New CHILD Study research has found that overweight and obese women are more like to have children who are overweight or obese by three years of age—and that bacteria in the gut may be partially to blame.

Asthma in infant boys may eventually be preventable

November 27, 2017
A new University of Alberta study shows that the family risk for asthma—typically passed from moms to babies—may not be a result of genetics alone: it may also involve the microbes found in a baby's digestive tract.

Influence of C-section, formula feeding and antibiotics on infant gut microbiome

September 26, 2017
A new analytical approach, described in open-access journal Frontiers in Pediatrics, shows how different interventions - cesarean section, formula feeding, and antibiotics - can alter an infant's developing gut microbiome.

Nurses' regular use of disinfectants is associated with developing COPD

September 11, 2017
Milan, Italy: Regular use of disinfectants is linked to a higher risk of developing chronic obstructive pulmonary disease (COPD), according to new research looking at incidence of the disease in over 55,000 nurses in the ...

Pet exposure may reduce allergy and obesity

April 6, 2017
If you need a reason to become a dog lover, how about their ability to help protect kids from allergies and obesity?

What you eat while pregnant may affect your baby's gut

July 4, 2018
A mother's diet during pregnancy may have an effect on the composition of her baby's gut microbiome—the community of bacteria living in the gut—and the effect may vary by delivery mode, according to study published in ...

Recommended for you

Inflammation in the womb may explain why some babies are more prone to sepsis after birth

October 9, 2018
Each year 15 million infants are born preterm and face high risks of short- and long-term complications, including sepsis, severe inflammation of the gut, and neurodevelopmental disorders. A new report in the American Journal ...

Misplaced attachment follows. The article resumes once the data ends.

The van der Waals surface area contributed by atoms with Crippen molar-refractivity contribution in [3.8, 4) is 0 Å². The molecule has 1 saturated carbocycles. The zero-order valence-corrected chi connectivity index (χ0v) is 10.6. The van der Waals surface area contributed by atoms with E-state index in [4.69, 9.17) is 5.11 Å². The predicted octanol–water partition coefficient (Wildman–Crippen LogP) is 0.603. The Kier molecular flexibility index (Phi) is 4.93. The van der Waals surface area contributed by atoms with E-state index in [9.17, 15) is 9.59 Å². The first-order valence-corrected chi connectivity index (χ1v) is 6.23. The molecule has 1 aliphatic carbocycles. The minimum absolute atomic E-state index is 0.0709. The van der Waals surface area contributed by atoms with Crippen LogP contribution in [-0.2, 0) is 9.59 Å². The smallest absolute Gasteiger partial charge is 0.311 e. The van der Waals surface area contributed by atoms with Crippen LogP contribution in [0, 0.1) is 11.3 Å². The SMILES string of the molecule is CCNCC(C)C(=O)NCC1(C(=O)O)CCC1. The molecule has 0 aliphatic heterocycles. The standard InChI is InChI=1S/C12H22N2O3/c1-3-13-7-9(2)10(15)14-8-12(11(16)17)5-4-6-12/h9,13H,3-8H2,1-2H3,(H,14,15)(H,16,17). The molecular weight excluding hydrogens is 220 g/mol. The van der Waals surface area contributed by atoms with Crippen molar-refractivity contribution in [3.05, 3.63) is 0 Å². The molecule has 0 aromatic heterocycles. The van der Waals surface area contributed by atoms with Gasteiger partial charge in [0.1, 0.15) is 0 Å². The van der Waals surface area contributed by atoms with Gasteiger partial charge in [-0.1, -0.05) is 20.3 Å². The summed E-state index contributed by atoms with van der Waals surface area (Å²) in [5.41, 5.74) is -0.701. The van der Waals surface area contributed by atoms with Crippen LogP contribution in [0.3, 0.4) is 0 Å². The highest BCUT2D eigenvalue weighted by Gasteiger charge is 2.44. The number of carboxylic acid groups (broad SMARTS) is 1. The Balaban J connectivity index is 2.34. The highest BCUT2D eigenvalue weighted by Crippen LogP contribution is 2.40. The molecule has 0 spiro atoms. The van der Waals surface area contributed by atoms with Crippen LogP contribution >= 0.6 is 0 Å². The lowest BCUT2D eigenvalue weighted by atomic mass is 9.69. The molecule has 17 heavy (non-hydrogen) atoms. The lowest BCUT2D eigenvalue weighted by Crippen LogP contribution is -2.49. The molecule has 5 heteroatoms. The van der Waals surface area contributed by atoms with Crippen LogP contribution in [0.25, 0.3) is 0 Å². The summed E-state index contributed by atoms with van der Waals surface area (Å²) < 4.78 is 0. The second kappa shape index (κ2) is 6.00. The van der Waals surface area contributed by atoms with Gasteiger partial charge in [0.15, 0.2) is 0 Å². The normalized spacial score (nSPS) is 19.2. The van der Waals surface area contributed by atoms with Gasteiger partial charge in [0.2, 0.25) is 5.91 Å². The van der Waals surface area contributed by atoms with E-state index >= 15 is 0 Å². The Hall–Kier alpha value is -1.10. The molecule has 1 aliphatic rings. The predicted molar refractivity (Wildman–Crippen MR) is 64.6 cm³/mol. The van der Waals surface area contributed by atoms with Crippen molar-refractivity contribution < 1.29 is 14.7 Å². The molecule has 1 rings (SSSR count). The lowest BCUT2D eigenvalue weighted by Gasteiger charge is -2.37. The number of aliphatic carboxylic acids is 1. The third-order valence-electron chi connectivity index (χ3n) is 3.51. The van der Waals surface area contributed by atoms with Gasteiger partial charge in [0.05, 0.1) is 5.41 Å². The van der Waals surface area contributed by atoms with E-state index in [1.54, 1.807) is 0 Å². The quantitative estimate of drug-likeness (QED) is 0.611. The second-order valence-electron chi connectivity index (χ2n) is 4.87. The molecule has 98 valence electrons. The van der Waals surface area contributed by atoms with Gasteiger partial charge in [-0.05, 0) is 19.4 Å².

Dummies not to blame for common speech disorder in kids

October 9, 2018
New University of Sydney research shows bottles, dummies, and thumb sucking in the early years of life do not cause or worsen phonological impairment, the most common type of speech disorder in children.

'Genes are not destiny' when it comes to weight

October 9, 2018
A healthy home environment could help offset children's genetic susceptibilities to obesity, according to new research led by UCL.

Old drug could have new use helping sick premature babies

October 8, 2018
Researchers from The University of Western Australia, King Edward Memorial Hospital and Curtin University are investigating whether an old drug could be used to help very sick premature babies.

Insufficient sleep associated with risky behavior in teens

October 1, 2018
Adolescents require 8-10 hours of sleep at night for optimal health, according to sleep experts, yet more than 70 percent of high school students get less than that. Previous studies have demonstrated that insufficient sleep ...

Checked off 'the talk' with your teen? Not so fast: Once isn't enough

October 1, 2018
Patting yourself on the back for gritting through "the talk" with your kid? Not so fast: new research from Brigham Young University family life professor Laura Padilla-Walker suggests that when it comes to your teens, one ...

2 comments

Adjust slider to filter visible comments by rank

Display comments: newest first

Gigel
not rated yet Sep 17, 2018
That may not be the only cause of obesity. Food preservatives may be another one. If they kill gut bacteria, then people would get more nutrients than usual and would get fat. I lost weight when I ate less bread. There were other causes in my case (I was eating less, more fruits), but someone else told me he lost weight too when he quit bread.
gzurbay
not rated yet Sep 17, 2018
Ammonia is added to control bacteria in ground beef, - so if the burger is under cooked - does the ammonia wipe some of the micro-biome ??

Please sign in to add a comment. Registration is free, and takes less than a minute. Read more

Click here to reset your password.
Sign in to get notified via email when new comments are made.